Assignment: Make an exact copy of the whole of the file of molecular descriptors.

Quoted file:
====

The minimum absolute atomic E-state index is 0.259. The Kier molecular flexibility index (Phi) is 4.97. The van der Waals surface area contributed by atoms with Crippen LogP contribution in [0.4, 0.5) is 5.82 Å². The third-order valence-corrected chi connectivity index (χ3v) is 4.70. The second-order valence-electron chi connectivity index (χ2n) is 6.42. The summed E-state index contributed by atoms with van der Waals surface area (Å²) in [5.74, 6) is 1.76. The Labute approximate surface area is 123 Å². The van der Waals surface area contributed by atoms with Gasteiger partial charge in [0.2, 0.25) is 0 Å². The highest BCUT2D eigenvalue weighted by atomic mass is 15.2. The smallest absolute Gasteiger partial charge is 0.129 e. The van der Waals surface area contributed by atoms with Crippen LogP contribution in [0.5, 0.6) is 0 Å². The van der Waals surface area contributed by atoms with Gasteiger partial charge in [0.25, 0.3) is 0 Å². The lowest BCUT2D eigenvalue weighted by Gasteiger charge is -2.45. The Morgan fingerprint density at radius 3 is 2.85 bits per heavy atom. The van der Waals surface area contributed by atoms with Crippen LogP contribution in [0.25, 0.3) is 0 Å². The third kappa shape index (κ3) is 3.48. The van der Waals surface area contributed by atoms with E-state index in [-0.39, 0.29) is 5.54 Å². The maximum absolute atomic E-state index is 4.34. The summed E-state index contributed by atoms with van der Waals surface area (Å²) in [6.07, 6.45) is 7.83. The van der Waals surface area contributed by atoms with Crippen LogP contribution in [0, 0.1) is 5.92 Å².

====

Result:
The minimum absolute atomic E-state index is 0.259. The Kier molecular flexibility index (Phi) is 4.97. The van der Waals surface area contributed by atoms with Crippen LogP contribution in [0.4, 0.5) is 5.82 Å². The third-order valence-corrected chi connectivity index (χ3v) is 4.70. The second-order valence-electron chi connectivity index (χ2n) is 6.42. The summed E-state index contributed by atoms with van der Waals surface area (Å²) in [5.74, 6) is 1.76. The Labute approximate surface area is 123 Å². The van der Waals surface area contributed by atoms with Gasteiger partial charge in [0.2, 0.25) is 0 Å². The highest BCUT2D eigenvalue weighted by atomic mass is 15.2. The smallest absolute Gasteiger partial charge is 0.129 e. The van der Waals surface area contributed by atoms with Crippen LogP contribution in [0.5, 0.6) is 0 Å². The van der Waals surface area contributed by atoms with Gasteiger partial charge in [0.25, 0.3) is 0 Å². The lowest BCUT2D eigenvalue weighted by Gasteiger charge is -2.45. The Morgan fingerprint density at radius 3 is 2.85 bits per heavy atom. The van der Waals surface area contributed by atoms with Crippen LogP contribution in [0.25, 0.3) is 0 Å². The third kappa shape index (κ3) is 3.48. The van der Waals surface area contributed by atoms with E-state index in [-0.39, 0.29) is 5.54 Å². The maximum absolute atomic E-state index is 4.34. The summed E-state index contributed by atoms with van der Waals surface area (Å²) in [6.07, 6.45) is 7.83. The van der Waals surface area contributed by atoms with Crippen LogP contribution in [0, 0.1) is 5.92 Å².